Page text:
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Most noir fans have already discovered the great French filmmaker Jean-Pierre Melville. Although few of Melville's films were released here when new, most have become repertory favorites. The American premiere of his masterwork Army of Shadows was held up for decades. Yet another French director who chose genre work in the New Wave years, Melville was obsessed with American crime films to the extent that he dressed like a Texan and drove large American cars in the narrow Parisian streets. Five years separated the director's Bob le flambeur and his 1959 Two Men in Manhattan (Deux hommes dans Manhattan), in which he takes his love for America directly to the streets of New York City.
Two Men in Manhattan strives to apply a hardboiled pulp fiction feel to a story about two Frenchmen on a nightlong quest. It's two days before Christmas but trouble is brewing at the French Press Agency, whose director Rouvier (Jean Darcante) is dealing with a touchy situation. French delegate to the United Nations Fèvre-Berthier has gone missing. Diplomacy requires that he be located fast and without a scandal -- it's suspected that he may be shacked up with a mistress. Rouvier hands the job to his reporter Moreau (director Jean-Pierre Melville), who immediately enlists a French tabloid photographer friend, Pierre Delmas (Pierre Grasset). Delmas knows what every prominent Frenchman in New York is up to, and accompanies Moreau on visits to suspected girlfriends of the missing delegate. They cruise Broadway, a jazz session at a recording studio, a Brooklyn burlesque house and an exotic brothel. Moreau has two problems. Delmas is scheming to promote a big paycheck with photos of the scandal, which will ruin everything. Second, a late-model Ford follows them wherever they go. Who wants to interfere with their mission to find Fèvre-Berthier?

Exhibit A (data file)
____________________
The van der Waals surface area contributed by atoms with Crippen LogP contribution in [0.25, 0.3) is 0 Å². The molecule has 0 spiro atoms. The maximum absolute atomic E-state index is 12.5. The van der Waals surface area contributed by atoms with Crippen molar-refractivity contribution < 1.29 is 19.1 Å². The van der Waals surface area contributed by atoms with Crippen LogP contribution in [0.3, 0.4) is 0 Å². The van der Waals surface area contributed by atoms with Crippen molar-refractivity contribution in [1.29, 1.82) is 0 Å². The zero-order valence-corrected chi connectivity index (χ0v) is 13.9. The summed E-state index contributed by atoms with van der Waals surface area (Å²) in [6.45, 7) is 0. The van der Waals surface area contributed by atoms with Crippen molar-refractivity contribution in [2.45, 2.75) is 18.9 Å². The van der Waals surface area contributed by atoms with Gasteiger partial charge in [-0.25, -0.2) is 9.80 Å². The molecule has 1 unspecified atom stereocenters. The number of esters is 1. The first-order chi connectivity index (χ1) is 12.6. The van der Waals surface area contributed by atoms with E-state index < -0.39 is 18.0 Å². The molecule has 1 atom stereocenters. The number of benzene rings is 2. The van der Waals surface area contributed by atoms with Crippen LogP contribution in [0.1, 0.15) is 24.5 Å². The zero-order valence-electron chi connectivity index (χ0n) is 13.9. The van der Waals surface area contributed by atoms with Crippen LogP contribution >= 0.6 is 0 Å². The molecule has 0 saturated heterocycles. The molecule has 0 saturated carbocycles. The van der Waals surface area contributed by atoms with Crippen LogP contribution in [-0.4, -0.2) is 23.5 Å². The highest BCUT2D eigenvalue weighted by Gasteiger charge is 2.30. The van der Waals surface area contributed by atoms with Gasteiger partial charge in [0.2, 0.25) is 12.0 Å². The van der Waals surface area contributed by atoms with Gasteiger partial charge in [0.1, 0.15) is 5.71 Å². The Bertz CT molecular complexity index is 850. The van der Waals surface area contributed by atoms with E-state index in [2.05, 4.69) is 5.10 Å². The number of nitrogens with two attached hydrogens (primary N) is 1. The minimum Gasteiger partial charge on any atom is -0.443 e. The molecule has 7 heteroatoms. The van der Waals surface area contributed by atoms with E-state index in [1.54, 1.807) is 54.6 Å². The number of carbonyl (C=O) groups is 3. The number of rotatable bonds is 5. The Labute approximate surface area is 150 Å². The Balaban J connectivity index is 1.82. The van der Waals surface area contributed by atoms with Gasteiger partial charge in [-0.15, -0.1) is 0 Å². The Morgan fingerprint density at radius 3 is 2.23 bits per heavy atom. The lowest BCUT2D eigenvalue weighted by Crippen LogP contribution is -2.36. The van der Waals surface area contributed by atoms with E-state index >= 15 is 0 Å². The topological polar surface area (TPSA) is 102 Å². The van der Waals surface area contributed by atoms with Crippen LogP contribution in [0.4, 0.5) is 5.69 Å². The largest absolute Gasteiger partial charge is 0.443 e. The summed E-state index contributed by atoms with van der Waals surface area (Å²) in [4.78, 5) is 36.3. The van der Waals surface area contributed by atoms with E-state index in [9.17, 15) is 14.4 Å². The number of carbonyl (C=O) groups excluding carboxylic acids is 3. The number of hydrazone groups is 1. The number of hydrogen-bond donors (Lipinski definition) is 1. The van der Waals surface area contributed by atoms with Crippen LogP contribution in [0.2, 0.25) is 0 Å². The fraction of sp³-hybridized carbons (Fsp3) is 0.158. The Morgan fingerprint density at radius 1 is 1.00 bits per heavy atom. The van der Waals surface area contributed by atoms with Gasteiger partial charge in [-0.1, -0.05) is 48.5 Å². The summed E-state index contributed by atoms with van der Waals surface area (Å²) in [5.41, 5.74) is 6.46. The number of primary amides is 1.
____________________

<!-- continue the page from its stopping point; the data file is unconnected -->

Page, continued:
At first Melville's film seems decidedly odd. The fact that the director was hip to the American noir style ten years before most American filmmakers were is a big plus. But the first part of the show alternates between dialogue scenes and Manhattan night street exteriors backed by mellow jazz music, almost as if it were a parody of TV's Peter Gunn. It's only when the "French-ness" of the characters and the situation sink in, that the film acquires gravity. Director Melville makes a great trench-coated hero with big, sad eyes; we soon realize that reporter Moreau, like his editor, is strongly committed to putting the best face on French diplomacy. The delegate must be rescued or retrieved, whichever is needed, but the defense of French pride comes first. Nobody is shocked by the revelation that the delegate is a womanizer, although the man's poor wife sits at home alone unaware of anything.
The conflict comes with Delmas, the slick sleaze photographer with a venal attitude toward everything. Delmas carries an amused smile at all times, and steals photos of the women they interview like a click 'n' run proto-paparazzo. Only Delmas can find the missing delegate, but he's uninterested in patriotic arguments. Rouvier relates Fèvre-Berthier's fairly amazing background as a resistance operative in the war. Delmas only pretends to care.